ABOVE ALL, DO WHAT YOU NEED TO DO FOR YOUR OWN SAFETY AND WELLBEING. If you don’t feel safe in a situation, GET OUT.
With that said, here are some actions you can consider taking.
If you are in a comic shop or a store
- DOCUMENT. Take notes, on your phone, notepad, post-it, whatever you have handy. If they’re saying gross things, set your phone to record. If there are displays or images around the store, take a picture.
- Not everyone will be great about this, but it’s possible that an employee at a comic shop might say something terrible, and their boss or the owner of the comic shop might actually fire them for that behavior, so sometimes reporting things to an available authority can be a good option. One person in a situation being terrible does not mean that everyone will be; however, this is ONLY a good option if you feel safe enough to take the risk of seeking out and talking to an authority without knowing how they will respond, which definitely is a risk.
- If you’re not comfortable going back to the store or documenting your time there, use other methods to alert people to the problems there. Send us a submission, obviously, but you can also leave a negative review on their Yelp, Google+, Yahoo, etc. page.
- Contact allies, both offline and on. If you have other geeky friends in the area, spread the word to them. If you’re not a local, do some research - see if there are any nearby activist groups you could check in with.
- Publicly shame them. Do they have a twitter account? A Facebook page? A tumblr? Be as anonymous as you need/want to be, but there is always a way to alert the internet, especially if you managed to document it.
Tweet about them to @EverydaySexism, @EverydayRacism, @TheMarySue, @GeeksOUT, @Racialicious; tweet to people like @Laura Hudson, @FEMINIST HULK. Don’t be afraid to tweet at allies in the comic / SF/F industry, like Gail Simone, Seanan McGuire, Kelly Sue DeConnick, N. K. Jemisin, Greg Rucka, Matt Fraction, John Scalzi, and Jim C. Hines, to name a few. Not everyone will retweet you, but some might, and that’s something.
- Depending on the size of your town or city, there may be other comic shops that are safer spaces. If you can, be sure to promote them as alternatives. And remember, you can always ask for recommendations here, or check out some of the above mentioned Twitters - both can give you a wider pool of reference and useful corroboration about places.
If a Google search turns up other shops in your area, check out their websites beforehand, as well as reviews on Yelp or Google+. If the information is available, see what events they’re promoting, what writers/artists they’re having in for signings, and what series/graphic novels the staff is recommending.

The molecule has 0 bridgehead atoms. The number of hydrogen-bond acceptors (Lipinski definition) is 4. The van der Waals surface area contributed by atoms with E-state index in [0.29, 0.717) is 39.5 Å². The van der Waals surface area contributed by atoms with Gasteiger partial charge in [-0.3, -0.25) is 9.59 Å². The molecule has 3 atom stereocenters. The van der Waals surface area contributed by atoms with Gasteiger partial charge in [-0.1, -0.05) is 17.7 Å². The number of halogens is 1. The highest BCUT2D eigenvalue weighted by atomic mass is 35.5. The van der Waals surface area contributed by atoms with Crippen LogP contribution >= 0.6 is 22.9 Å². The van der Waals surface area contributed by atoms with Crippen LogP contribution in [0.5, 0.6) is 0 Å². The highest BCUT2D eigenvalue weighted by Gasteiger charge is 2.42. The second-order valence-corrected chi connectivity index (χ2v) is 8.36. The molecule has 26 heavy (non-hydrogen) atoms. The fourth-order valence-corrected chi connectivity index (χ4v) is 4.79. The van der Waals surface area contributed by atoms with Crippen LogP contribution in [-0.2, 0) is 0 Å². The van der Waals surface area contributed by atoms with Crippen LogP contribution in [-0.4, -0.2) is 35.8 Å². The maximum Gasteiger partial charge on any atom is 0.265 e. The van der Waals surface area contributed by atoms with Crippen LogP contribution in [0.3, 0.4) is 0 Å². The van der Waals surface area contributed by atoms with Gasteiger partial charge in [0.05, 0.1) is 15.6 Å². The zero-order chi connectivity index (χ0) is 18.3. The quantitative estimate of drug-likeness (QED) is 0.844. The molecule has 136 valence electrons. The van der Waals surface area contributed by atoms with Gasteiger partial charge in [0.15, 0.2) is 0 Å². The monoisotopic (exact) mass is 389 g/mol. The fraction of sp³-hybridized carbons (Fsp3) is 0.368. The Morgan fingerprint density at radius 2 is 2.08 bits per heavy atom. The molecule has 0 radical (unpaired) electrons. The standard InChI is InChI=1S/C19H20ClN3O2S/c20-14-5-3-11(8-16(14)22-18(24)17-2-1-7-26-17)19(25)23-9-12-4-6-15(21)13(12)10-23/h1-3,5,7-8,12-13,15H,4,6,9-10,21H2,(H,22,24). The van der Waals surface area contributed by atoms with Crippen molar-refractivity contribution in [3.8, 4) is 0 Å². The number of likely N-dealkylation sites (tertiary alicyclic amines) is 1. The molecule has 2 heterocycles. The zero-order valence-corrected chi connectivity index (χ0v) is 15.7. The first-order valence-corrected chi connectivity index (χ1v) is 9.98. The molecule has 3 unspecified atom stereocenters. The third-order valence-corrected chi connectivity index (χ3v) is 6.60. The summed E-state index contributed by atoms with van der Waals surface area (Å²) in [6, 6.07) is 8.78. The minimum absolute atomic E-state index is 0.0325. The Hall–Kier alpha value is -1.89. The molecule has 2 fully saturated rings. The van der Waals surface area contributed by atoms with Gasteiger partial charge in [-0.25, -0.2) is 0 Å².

If you are at a con
- See if the con has a harassment policy. You may have seen or been part of the discussion going on in recent months about sexual harassment at cons, con harassment policies, and reporting harassment. One of the results was that John Scalzi created a “Convention Harassment Policy” template; you can see the list of co-signers here - there’s over 1000. Check the con’s website. If the con’s harassment policy isn’t easily findable, or if there isn’t one, consider it a warning sign. (Caveat: some con websites are difficult to navigate, which isn’t necessarily the fault of the people making good harassment policies. If you’re comfortable with emailing the con’s organizers, or if they have a place to submit questions, try asking after their policy there. The type of - or lack of - response you get can also be a determining factor.)
- Reporting Sexual Harassment In SF/F (2013 Edition) - contains an excellent list of resources, of which the Backup Project deserves a special mention.
Reporting Harassment At A Convention
On Con Sexual Harassment
- Many of the same suggestions as above apply. Document it, make sure people know about it. Cons tend to be crowded, so you may be able to gather a group of people who can corroborate your story or testify about their own experiences with harassers.
Cons may well have a staff member in charge of dealing with harassment reports, so if you feel comfortable enough to do so, you can attempt to seek out People In Charge who can direct you to the correct parties.
(oliviacirce’s note: Those of us who are responsible for trying to make spaces safer appreciate reports a lot, because we can’t do anything without them. It also helps, although is absolutely NOT required, if the person reporting has some sense of their ideal outcome. But again, the most important thing is sharing information about the problem
(written with the help of oliviacirce)
If you have additional suggestions and advice, please don’t hesitate to drop us a line! You can use the ask/submission box here, or send us an email at haterfreewednesdays (@) gmail (.) com